Bostock flags up the considerable growth in VR for training applications, and recent examples within the CCIXR team include a Royal Navy training simulation which trains the user to drive a Rigid Inflatable Boat (RIB), a chemotherapy meditation simulation and a large-scale immersive theatre project in partnership with the Royal Shakespeare Company (a live, streamed performance of Dream, based on William Shakespeare’s A Midsummer Night’s Dream utilising Vicon motion capture cameras).

“The new facilities, in partnership with world-leading companies such as White Light and Vicon will enable us to bring those benefits to even more companies, helping to make the future real today,” she says.

The skills that graduates of CCIXR are likely to boast are hugely in demand. StoryFutures XR (2019) report showed that graduates with these immersive XR skills – with the ability to use real-time games engines, and apply these in real-time to other sectors – are so rare and almost mythical that the report called them unicorns! “In effect, CCIXR will be a unicorn farm, as we aim to directly address that skills shortage – working hand-in-hand with industry to do so,” states Bostock.

“There is wide evidence of the economic impact of the creative industries; however there is also a clearly evidenced skill shortage – which if unchecked will limit the ongoing growth of this key sector. CCIXR is vital, not only as a first-class education tool, but in enabling businesses. Portsmouth was recently recognised as the number one entrepreneurial city in the UK, making it a great place to start a business in the UK. This wider eco-system will hugely benefit from the facilities and training opportunities that CCIXR will provide.”

This industry-led approach will be crucial to graduates successfully achieving high-value industry opportunities upon graduation. Indeed, it was recently announced that the facility is leading a new project that will use extended reality technology to help boost the city’s visitor and cultural economy, following a successful bid for £628,000 by the Enabling XR Enterprise (eXRe) project, as part of the government’s £220m UK Community Renewal Fund. The project will run from November 2021 through to June 2022, including the eXRe showcase in June 2022.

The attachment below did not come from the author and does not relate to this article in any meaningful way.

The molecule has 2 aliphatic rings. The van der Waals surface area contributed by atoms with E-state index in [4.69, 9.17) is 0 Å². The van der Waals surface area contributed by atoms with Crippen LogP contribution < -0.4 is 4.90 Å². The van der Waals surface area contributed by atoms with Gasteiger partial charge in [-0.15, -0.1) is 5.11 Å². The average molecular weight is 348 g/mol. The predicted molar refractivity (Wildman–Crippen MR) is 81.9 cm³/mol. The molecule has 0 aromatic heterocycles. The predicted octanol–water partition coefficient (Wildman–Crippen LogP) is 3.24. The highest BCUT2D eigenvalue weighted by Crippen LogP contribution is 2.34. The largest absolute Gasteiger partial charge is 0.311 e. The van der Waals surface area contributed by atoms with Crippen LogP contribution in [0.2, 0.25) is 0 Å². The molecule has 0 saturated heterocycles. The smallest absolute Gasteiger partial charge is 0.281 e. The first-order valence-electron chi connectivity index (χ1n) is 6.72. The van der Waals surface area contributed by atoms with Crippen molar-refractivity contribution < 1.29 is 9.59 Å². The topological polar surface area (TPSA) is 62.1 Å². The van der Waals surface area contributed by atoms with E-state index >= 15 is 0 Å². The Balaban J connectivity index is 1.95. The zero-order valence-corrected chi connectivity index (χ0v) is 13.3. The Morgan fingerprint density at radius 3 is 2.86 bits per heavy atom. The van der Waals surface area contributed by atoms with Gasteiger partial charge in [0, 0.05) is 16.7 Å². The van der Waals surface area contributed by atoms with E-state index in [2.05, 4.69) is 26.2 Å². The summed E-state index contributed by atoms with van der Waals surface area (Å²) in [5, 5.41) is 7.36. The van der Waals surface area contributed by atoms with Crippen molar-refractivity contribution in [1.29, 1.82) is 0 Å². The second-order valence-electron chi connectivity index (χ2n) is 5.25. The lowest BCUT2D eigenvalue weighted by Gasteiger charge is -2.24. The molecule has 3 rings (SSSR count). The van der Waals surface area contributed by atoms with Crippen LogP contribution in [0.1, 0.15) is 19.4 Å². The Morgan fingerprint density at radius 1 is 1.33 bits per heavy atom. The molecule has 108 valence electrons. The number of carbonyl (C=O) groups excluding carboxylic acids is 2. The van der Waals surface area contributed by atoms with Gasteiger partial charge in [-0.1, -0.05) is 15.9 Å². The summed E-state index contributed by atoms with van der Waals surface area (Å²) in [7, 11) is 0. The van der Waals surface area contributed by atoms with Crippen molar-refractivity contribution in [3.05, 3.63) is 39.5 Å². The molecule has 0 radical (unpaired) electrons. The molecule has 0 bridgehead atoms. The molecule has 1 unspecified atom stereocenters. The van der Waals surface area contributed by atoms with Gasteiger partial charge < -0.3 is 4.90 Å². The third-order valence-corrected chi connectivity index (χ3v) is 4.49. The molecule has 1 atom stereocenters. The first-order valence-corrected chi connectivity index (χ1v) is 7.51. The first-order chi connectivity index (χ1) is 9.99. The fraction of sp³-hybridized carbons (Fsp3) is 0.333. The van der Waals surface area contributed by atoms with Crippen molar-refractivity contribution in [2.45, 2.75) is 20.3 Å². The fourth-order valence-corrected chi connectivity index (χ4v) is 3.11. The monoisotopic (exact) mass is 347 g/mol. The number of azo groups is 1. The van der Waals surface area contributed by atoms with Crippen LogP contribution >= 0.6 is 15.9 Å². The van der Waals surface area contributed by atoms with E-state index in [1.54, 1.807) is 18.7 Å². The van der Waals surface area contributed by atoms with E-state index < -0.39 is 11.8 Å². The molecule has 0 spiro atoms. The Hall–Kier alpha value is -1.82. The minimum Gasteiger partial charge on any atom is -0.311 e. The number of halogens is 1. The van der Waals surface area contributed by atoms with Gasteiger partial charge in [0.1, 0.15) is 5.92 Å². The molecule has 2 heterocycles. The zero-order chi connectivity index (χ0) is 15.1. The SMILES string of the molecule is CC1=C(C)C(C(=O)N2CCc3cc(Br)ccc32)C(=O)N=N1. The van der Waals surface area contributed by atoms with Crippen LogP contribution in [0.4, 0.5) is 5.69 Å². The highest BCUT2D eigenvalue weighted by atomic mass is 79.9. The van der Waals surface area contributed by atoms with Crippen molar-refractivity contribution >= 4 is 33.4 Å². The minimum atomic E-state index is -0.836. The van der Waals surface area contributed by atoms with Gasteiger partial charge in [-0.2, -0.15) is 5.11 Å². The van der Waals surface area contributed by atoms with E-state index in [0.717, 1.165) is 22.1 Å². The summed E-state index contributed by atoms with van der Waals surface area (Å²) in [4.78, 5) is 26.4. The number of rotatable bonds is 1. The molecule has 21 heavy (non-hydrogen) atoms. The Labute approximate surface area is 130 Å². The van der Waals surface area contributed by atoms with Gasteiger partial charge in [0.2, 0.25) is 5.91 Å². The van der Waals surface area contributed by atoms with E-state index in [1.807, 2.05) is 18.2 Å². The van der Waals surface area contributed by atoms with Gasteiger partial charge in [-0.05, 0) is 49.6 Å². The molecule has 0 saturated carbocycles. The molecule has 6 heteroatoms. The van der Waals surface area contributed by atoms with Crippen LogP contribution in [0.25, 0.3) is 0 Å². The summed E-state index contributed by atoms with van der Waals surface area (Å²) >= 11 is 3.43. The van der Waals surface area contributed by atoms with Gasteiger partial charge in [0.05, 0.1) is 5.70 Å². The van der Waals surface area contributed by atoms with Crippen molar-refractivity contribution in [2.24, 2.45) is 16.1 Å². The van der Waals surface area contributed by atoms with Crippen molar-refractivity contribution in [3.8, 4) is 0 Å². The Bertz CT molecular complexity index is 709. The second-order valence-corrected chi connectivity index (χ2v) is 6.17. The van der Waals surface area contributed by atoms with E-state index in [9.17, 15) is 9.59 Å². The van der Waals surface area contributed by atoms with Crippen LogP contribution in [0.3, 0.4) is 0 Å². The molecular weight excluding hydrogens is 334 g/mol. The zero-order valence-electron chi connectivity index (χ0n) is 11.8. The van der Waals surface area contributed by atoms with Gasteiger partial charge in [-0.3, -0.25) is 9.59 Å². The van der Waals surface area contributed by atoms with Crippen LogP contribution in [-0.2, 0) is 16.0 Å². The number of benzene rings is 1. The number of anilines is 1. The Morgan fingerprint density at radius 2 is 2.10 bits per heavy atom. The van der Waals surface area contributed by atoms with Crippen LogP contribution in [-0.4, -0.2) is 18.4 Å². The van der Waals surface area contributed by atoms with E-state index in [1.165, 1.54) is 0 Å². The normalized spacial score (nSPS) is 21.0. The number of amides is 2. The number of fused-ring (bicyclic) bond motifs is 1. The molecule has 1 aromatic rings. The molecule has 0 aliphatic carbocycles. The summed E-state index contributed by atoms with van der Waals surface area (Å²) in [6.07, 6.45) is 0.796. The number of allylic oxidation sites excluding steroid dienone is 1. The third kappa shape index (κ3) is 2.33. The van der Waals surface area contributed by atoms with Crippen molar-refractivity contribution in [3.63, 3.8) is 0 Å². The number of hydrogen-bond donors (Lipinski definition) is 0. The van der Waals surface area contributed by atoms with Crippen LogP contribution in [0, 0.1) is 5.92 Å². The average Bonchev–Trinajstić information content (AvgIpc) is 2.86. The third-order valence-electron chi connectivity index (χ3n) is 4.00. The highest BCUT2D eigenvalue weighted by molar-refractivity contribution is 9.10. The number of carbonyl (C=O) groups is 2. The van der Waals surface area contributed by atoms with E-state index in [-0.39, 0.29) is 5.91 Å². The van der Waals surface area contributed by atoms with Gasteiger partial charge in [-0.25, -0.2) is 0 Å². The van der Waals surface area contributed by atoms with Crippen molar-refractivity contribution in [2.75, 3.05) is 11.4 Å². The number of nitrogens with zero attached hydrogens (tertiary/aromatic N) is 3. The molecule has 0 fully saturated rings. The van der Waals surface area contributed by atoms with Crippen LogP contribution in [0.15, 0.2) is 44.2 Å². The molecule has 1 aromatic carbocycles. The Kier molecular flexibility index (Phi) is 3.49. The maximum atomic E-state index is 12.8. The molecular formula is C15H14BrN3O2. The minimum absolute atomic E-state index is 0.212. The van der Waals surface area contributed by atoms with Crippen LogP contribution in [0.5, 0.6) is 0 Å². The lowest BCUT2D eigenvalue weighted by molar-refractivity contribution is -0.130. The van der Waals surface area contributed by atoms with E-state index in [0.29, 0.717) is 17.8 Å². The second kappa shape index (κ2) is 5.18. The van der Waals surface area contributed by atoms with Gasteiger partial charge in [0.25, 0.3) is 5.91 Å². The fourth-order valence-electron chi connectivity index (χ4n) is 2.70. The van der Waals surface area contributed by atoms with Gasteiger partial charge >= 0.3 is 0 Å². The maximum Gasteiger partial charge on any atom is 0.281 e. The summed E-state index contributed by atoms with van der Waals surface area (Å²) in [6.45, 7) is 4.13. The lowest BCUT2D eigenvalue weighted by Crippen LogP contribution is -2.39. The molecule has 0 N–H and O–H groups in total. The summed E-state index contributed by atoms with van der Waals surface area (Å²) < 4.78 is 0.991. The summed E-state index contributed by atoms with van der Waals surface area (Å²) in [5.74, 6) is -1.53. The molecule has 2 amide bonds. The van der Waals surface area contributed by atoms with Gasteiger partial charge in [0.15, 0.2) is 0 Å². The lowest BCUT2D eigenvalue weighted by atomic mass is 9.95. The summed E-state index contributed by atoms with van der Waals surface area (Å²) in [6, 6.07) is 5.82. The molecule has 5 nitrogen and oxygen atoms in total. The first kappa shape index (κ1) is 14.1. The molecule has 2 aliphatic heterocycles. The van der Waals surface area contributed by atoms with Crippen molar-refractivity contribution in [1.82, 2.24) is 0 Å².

The eXRe project is being led by the University’s Centre for Creative and Immersive eXtended Reality (CCIXR), in partnership with The Mary Rose Trust, Spinnaker Tower, Victorious Festival, Gosport Borough Council, Aspex Visual Arts Trust and The D-Day Story, will see the creation of innovative XR projects at each of the six partner organisations to increase visitor numbers and to “inspire and excite”.

Around 100 businesses and organisations of all sizes, public and private – mainly from within the heritage and visitor attraction sector in the city – will also be targeted to drive innovation and deliver much-needed skills and expertise in XR technology. These will include: support to create an XR innovation plan to help them gain an understanding of XR tech and its benefits and identify skills gaps and challenges; specialist courses, workshops and seminars; networking events to build a heritage/tourism community to explore XR and its benefits.

“This is an exciting project that brings together local businesses and organisations to support and enable culture-led regeneration in our heritage and visitor economy across the city,” explains Professor Trevor Keeble, executive dean of the Faculty of Creative and Cultural Industries at the University.

“XR innovations and digital technologies are fundamental to Portsmouth becoming a global
city. Enhancing our heritage and visitor attractions will encourage more tourists. While these new artefacts will bring exciting new experiences, the legacy, including the innovation that this project will inspire, will have an enduring impact on the city in
the long-term.

“Importantly, eXRe will draw on the fantastic work and skills of students and staff in the University and will create more jobs in the growing XR sector, hopefully encouraging our graduates to set-up their own businesses in the city and allowing Portsmouth to retain the incredibly valuable skills.”

Bostock added: “CCIXR’s unique blend of innovation and business support, technological expertise, and world-class facilities provides a significant opportunity, with cutting-edge creative and immersive technologies central to the project.

“Opening our facilities and expertise to the city will provide a huge boost to businesses and organisations and help to raise aspirations and inspire future generations to engage with technology.”